The Perils of Social Media – Should You Quit the Internet?

It sounds like a scary title, and it probably is. It had Lee Berlik saying,

Will this be my last tweet? Attending “the Perils of Social Media”

Dominique Sheldon of Wildman Harrold spoke about behavioral advertising, and the legal risk it can entail. There can often be unintended consequences as the result of business use of social media.

Clients will want to advertise online, irrespective of the potential for backlash. It’s a growing market, and it’s where consumers are spending their time. Zenith predicts an explosive growth of online advertising in the next few years,

…internet advertising continues to grow at breakneck pace, at a forecast average rate of 14.4 percent annually between 2010 and 2013. Zenith is forecasting newspaper ad spend to fall from $95.2 billion in 2010 to $91.2 billion in 2013, while internet ad expenditure rises from $63 billion to $94.5 billion over the same period.

But many clients aren’t fully aware of the risks they may be assuming.

UGC Case Studies

Many User Generated Contest (UGC) campaigns involve the unlicensed use of music, photos and logos. One question that may be examined by courts in are whether they inducing people into copyright infringement.

Doritos and Pepsi Max held a UGC campaign called “Crash the Super Bowl.” One video submission, created entirely by members of the public, was entitled Feed the Flock, and poked fun at the church. The Catholic community responded by starting their own campaign against the company, even though the company did not direct the content of the submission.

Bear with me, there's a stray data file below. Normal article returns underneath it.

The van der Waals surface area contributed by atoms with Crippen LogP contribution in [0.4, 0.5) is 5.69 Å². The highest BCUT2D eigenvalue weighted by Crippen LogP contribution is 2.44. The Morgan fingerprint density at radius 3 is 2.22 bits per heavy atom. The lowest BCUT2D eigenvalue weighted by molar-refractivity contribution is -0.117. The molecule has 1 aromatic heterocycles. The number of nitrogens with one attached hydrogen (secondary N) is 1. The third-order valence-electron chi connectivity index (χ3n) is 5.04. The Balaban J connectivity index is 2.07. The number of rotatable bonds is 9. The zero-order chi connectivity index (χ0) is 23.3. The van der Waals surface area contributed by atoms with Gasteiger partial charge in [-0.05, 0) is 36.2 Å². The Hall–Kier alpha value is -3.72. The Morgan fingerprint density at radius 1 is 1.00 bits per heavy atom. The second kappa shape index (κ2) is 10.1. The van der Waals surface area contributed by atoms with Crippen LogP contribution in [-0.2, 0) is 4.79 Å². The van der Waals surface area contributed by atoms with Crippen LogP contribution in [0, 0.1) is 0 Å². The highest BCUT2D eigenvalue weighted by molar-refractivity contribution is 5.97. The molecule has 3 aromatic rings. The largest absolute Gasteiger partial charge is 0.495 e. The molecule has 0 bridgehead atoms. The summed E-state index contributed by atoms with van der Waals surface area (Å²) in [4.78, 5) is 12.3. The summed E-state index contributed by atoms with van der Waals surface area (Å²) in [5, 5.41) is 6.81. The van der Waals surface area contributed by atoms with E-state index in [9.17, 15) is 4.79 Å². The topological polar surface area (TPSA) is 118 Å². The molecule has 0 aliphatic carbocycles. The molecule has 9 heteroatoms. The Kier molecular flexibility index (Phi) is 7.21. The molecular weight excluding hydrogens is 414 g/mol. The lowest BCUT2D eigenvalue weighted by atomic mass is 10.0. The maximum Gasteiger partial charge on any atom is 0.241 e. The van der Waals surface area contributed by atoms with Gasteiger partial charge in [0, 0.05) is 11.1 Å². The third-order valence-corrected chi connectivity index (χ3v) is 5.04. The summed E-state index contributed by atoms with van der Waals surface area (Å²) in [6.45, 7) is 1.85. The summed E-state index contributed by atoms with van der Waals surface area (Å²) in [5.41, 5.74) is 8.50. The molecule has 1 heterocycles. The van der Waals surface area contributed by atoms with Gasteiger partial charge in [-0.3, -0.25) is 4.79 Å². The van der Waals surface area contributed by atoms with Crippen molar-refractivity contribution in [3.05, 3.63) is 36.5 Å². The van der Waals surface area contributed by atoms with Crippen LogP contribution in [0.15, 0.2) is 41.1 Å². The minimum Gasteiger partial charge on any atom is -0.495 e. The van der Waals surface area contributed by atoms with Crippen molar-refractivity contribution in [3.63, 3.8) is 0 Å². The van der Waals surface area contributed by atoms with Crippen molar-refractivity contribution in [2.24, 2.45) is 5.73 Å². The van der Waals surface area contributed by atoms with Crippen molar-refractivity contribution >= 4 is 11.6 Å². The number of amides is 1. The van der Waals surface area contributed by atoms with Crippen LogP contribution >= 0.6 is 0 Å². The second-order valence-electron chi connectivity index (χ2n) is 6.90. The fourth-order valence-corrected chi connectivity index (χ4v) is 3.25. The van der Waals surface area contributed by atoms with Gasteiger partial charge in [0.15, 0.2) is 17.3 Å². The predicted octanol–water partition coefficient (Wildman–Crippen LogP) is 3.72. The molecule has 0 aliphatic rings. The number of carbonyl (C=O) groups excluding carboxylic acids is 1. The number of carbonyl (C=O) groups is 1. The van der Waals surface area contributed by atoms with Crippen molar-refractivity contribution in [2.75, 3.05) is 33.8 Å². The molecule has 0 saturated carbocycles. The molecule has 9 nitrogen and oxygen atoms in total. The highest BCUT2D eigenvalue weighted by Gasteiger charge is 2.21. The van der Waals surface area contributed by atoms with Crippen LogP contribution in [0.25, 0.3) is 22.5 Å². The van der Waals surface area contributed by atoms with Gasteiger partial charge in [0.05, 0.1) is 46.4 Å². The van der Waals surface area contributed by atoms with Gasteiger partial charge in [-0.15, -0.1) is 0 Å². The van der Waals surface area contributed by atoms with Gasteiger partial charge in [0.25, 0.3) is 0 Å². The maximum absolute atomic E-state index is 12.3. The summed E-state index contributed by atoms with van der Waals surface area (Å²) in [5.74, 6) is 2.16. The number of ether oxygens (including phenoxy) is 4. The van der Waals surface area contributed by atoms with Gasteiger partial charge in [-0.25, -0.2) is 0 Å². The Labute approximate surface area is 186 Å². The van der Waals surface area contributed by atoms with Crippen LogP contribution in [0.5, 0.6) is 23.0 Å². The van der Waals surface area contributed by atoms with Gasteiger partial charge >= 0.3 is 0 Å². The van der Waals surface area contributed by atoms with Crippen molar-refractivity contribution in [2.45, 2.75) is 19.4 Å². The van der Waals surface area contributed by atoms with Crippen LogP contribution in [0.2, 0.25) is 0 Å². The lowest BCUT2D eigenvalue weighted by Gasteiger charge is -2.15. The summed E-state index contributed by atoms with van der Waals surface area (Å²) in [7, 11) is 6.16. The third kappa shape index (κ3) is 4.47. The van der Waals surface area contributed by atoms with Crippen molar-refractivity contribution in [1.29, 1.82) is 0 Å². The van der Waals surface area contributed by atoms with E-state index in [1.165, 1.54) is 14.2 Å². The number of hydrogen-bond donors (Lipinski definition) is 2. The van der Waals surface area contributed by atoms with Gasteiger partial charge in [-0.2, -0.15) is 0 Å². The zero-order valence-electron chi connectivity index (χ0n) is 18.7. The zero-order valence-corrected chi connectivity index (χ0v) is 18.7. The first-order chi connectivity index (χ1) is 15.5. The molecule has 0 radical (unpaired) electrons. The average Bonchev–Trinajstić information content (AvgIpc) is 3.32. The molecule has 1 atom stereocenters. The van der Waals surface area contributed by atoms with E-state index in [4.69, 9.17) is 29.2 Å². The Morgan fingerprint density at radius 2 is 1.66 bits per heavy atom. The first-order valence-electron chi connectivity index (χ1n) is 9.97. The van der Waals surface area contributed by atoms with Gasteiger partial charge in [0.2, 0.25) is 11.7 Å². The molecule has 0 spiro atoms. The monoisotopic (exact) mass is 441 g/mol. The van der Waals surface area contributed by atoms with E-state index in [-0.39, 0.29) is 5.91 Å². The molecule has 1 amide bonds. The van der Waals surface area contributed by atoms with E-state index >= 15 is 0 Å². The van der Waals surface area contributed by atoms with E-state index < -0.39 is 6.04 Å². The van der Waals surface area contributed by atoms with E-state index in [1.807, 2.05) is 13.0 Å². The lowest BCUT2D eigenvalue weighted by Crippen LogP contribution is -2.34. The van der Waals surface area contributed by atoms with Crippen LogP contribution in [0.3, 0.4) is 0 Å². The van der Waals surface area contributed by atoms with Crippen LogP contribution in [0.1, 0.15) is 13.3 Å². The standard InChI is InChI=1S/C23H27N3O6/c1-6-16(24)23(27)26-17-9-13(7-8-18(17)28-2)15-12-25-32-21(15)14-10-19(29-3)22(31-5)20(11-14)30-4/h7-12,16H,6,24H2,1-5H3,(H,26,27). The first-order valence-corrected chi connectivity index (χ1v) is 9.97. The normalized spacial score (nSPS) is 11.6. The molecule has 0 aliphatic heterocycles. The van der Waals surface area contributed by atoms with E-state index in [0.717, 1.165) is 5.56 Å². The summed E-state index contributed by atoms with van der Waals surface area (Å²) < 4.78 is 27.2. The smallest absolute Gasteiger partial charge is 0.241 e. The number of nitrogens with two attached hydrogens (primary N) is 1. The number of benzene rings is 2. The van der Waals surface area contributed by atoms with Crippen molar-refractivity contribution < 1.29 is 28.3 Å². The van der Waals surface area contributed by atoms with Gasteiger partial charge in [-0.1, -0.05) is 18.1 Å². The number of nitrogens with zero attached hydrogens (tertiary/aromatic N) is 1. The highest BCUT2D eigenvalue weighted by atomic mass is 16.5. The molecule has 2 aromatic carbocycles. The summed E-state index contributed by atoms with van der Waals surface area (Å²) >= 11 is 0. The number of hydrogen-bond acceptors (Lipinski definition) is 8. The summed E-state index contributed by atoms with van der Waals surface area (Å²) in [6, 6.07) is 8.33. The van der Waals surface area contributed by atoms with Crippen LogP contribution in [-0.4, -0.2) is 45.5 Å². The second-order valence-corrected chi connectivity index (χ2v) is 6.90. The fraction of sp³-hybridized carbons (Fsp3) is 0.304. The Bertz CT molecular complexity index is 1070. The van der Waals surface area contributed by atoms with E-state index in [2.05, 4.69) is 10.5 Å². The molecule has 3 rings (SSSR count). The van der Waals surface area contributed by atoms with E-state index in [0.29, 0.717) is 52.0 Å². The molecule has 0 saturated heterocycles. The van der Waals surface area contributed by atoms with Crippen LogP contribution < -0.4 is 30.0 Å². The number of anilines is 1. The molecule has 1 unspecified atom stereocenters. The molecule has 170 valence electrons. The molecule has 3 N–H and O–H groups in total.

In 2006, Quiznos launched the “Quiznos v. Subway TV Ad Challenge,” where users compared Quiznos sub sandwiches against Subway sandwiches. Subway was not amused, which led to a product disparagement lawsuit in Doctor’s Assoc. v. QIP Holders, 82 U.S.P.Q.2d 1603 (D. Conn 2007). Quiznos cited the Digital Millennium Copyright Act (DMCA) and Communications Decency Act (CDA) stating they were a third party, but the court found they created the tools and themes for the public to create the disparagement. The parties quickly settled after the motion for summary judgment by Quiznos failed, and Joseph Lewczak suggests this could have serious implications for UGC campaigns in the future.

Lewczak suggests UGC sponsors consider:

  1. limiting subject matter to innocuous content that does not include claims about competitors or the sponsors, including any testimonials
  2. allowing users to determine the content to preserve CDA immunity
  3. screening content, although screening can compromise CDA immunity as well
Online Behavioural Advertising (OBA) Case Studies

An FTC Report released December 2010, Protecting Consumer Privacy in an Era of Rapid Change, proposed a do-not-track list, similar to do not call list. Four bills in the U.S. are currently pending on this, but the concept actually originated in Canada in that companies should give users notice that tracking is occurring and the need for transparency. The EU requires explicit consent before engaging in tracking. There are a number of lawsuits in the U.S. stemming from behavioural advertising, and we will see greater enforcement in Canada as well.

In Valdez v. Quantcast, MTV, NBC Universal et al (C.D. Cal. July 23, 2010), the plaintiffs filed a class action against a number of major networks for the use of flash cookies on their websites to track consumer behaviour.

In White v. Clearspring Technologies, Disney Internet Group, Warner Bros. Records et al. (C.D. Cal. August 10, 2010), the defendants were sued for their user of widgets. The case settled for $3.25 million, but there was no payment to the class.